Hey you 2014 college grads,
You did it!
No more all-nighters, nail-biting finals, no more books…OK, I’ll lay off the Alice Cooper.
When I was 8, I thought that by the time I graduated college, I would have everything figured out.
That I would win the Olympic gold medal in figure skating.
That I would go off and travel through Europe for a year.
I didn’t have any plan beyond that. I thought I would have figured it out a little more by that time. I mean, that’s 14 years to figure out what you want to do right? More than a decade should be plenty of time.
Well the 8-year-old me was very wrong (and I mean that in the nicest possible way).
I did not win Olympic gold and go on tour with Stars on Ice.
I did not backpack through Europe once I left college.
But I HAVE learned a lot since walking through my beautiful campus for the last time; I’m putting this out there because all of this is stuff I wish I would have heard before I threw my cap into the air like this:
- You Don’t Have To Take Every Opportunity That Comes Your Way
Right after I left college, many of my friends went abroad again to teach English.
Amongst the many shouts of “You should go!” I decided to walk away from it and look for other opportunities.
I could almost hear people wondering why I walked away from something that seemed tailor made for me. I spoke Japanese. I was a Communications major. I liked to travel. It seemed like a “No duh,” sort of move.
I gave up other opportunities because I realized that I was less excited for the opportunities themselves than for the perks attached to them.
Do I regret some of the choices I made?
But I can’t change the past. So why stay stuck?
- Taking Time To Decompress Is Okay (So Long As You Don’t Turn Into A Couch Potato)
Let’s get real here:
When you get down from post-graduation euphoria, you’ll probably be greeted by the question, “So what’s next?”
And over again.
But come on. You just graduated.
Sure it was fun. But it was also really, really hard.
There are things you’re going to miss; there are things you aren’t going to miss as much.
You’ve earned a little break. Take a minute to digest what you just did, celebrate your accomplishment.
College is not a breeze (or at least, it wasn’t for me).
That diploma represents every all-nighter, exam, essay, and project you ever completed. Top that off with every friend, every experience you had.
Not so light now, huh?
It’s okay for you to take some time to recover. It’s going to feel strange. But the uncertainty can be really exciting, too.
Because now YOU can take advantage of the other amazing opportunities around you.
So go seize yours.
- Rejection Isn’t A Reflection Of You
So let’s face it. Unless you’re really proactive and got a job right out of school, you’re going to be applying to hundreds of jobs.
You’re going to spend hours tweaking your resume and personal statements making them just right.
And you’re going to be told no.
And there will be a point where you’ll probably run out of steam.
Because looking for a job is a full-time job in itself.
After a while, I was starting to wonder if I had a neon sign over my head that said, “Do not hire me.”
It was hard not to take those rejections personally. After all, I had spent a lot of time on my application materials.
But it wasn’t until I heard Jia Jiang speak at a conference in Portland that I changed my thinking. Or at least shifted it.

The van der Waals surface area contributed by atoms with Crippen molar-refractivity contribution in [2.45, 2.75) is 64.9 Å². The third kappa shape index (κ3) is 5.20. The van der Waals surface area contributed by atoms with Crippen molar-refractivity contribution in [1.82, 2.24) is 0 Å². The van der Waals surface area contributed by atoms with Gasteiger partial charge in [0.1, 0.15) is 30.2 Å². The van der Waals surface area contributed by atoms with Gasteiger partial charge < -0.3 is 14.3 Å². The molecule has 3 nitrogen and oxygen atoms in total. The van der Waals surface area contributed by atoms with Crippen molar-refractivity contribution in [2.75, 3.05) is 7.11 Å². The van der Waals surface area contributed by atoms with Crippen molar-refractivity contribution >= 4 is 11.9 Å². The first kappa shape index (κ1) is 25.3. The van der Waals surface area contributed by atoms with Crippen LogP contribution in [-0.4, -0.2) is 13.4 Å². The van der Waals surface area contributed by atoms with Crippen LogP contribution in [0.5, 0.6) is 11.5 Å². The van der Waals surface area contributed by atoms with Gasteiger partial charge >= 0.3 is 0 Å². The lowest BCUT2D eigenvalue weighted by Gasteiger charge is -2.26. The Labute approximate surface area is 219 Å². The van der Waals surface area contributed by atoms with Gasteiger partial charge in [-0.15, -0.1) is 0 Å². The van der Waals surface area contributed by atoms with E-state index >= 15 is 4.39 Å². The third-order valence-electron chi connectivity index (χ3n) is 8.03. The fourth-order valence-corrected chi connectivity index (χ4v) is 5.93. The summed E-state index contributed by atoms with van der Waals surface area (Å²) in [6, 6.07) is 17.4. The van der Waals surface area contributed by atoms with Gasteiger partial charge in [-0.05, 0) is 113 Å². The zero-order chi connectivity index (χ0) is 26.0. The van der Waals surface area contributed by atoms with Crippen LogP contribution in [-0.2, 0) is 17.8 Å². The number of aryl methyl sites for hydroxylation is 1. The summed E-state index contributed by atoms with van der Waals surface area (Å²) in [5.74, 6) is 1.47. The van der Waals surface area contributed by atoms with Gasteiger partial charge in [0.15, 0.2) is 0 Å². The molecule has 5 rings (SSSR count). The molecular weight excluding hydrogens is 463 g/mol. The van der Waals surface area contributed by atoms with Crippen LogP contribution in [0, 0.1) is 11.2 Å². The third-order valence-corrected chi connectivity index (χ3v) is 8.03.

“Rejection is nothing more than someone’s opinion and preference. It says as much about the person who gives the rejection as the people who receive it.”
I’d say that’s worth remembering as you’re staring wide-eyed at a pile of applications that puts your thesis textbooks to shame, wouldn’t you?
Every step you make in your career is a stepping stone, preparing you for bigger and better things.
- (Fill-in-The-Blank) Is The Thief of Joy
Say it with me now:
After I graduated, I took a temporary break from social media because it was giving me a lot of fodder for comparisons.
My friends were going abroad and getting jobs. And here I was trying to work through personal issues going from one failed treatment to the next. I was comparing myself to them, beating myself up in my head saying, “I should have a job by now.” I should this, I should that. It was relentless.
Temporarily disconnecting myself from social media took away that ammunition, and it was blissful.
I still take breaks from my personal Facebook page every now and again when I feel myself getting overwhelmed. It helps me focus on the outside world and it stops comparisons in my head, at least temporarily.
It can be tempting to beat yourself up because you see a friend getting a job faster than you, or doing things you want to be doing.
The best advice I can give is to set goals for yourself. Work a little each day toward your goal of finding a job. You won’t get one instantly, but it’s a lot more satisfying to know that you’re putting the work in.
- It’s OK Not to Know
Yes, ladies and gents, it’s okay to say “I don’t know yet.”
You are not your parents. You think differently; you do things differently. You don’t have to do everything their way to make them happy.
Parents (especially Asians) have trouble digesting this fact. Sure, they want the best for you. But sometimes their definition of “best” differs from yours.
Sure they’re doing their best, but sometimes it’s not enough. You’re growing up; there will be a day where you will have to do everything for yourself.
Some would say not knowing what to do is scary. Others would say that that’s where the fun is.
You don’t have to know where life will take you because it sometimes throws you loopholes. You will take detours.
Experiment. Put yourself out there to find out what really lights a fire under your butt.
You get to decide.
College grads, sound off in the comments below and let me know what you wish you had known when you walked off that stage?